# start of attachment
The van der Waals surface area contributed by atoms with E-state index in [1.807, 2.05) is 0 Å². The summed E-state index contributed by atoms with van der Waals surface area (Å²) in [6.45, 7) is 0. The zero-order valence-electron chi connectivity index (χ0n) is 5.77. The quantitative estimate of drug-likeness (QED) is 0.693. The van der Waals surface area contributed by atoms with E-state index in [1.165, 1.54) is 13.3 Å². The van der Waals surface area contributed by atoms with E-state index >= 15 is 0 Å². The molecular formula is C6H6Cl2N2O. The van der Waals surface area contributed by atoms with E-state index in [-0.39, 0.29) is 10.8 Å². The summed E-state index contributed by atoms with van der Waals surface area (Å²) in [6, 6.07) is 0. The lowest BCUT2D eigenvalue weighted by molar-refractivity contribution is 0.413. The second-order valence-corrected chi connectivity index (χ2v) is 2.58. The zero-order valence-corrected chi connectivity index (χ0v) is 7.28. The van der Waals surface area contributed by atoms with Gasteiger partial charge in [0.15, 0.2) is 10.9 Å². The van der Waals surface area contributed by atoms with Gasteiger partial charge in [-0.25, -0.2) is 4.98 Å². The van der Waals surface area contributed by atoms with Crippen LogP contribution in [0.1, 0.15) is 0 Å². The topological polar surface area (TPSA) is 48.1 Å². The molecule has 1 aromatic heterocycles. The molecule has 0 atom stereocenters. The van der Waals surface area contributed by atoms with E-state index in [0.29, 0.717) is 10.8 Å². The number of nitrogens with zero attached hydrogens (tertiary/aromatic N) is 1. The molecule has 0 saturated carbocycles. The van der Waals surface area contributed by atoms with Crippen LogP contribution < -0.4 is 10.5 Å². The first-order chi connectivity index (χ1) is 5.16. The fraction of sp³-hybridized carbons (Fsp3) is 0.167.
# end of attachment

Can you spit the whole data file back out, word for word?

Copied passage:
The van der Waals surface area contributed by atoms with E-state index in [1.807, 2.05) is 0 Å². The summed E-state index contributed by atoms with van der Waals surface area (Å²) in [6.45, 7) is 0. The zero-order valence-electron chi connectivity index (χ0n) is 5.77. The quantitative estimate of drug-likeness (QED) is 0.693. The van der Waals surface area contributed by atoms with E-state index in [1.165, 1.54) is 13.3 Å². The van der Waals surface area contributed by atoms with E-state index >= 15 is 0 Å². The molecular formula is C6H6Cl2N2O. The van der Waals surface area contributed by atoms with E-state index in [-0.39, 0.29) is 10.8 Å². The summed E-state index contributed by atoms with van der Waals surface area (Å²) in [6, 6.07) is 0. The lowest BCUT2D eigenvalue weighted by molar-refractivity contribution is 0.413. The second-order valence-corrected chi connectivity index (χ2v) is 2.58. The zero-order valence-corrected chi connectivity index (χ0v) is 7.28. The van der Waals surface area contributed by atoms with Gasteiger partial charge in [0.15, 0.2) is 10.9 Å². The van der Waals surface area contributed by atoms with Gasteiger partial charge in [-0.25, -0.2) is 4.98 Å². The van der Waals surface area contributed by atoms with Crippen LogP contribution in [0.1, 0.15) is 0 Å². The topological polar surface area (TPSA) is 48.1 Å². The molecule has 1 aromatic heterocycles. The molecule has 0 atom stereocenters. The van der Waals surface area contributed by atoms with E-state index in [0.29, 0.717) is 10.8 Å². The number of nitrogens with zero attached hydrogens (tertiary/aromatic N) is 1. The molecule has 0 saturated carbocycles. The van der Waals surface area contributed by atoms with Crippen LogP contribution < -0.4 is 10.5 Å². The first-order chi connectivity index (χ1) is 5.16. The fraction of sp³-hybridized carbons (Fsp3) is 0.167.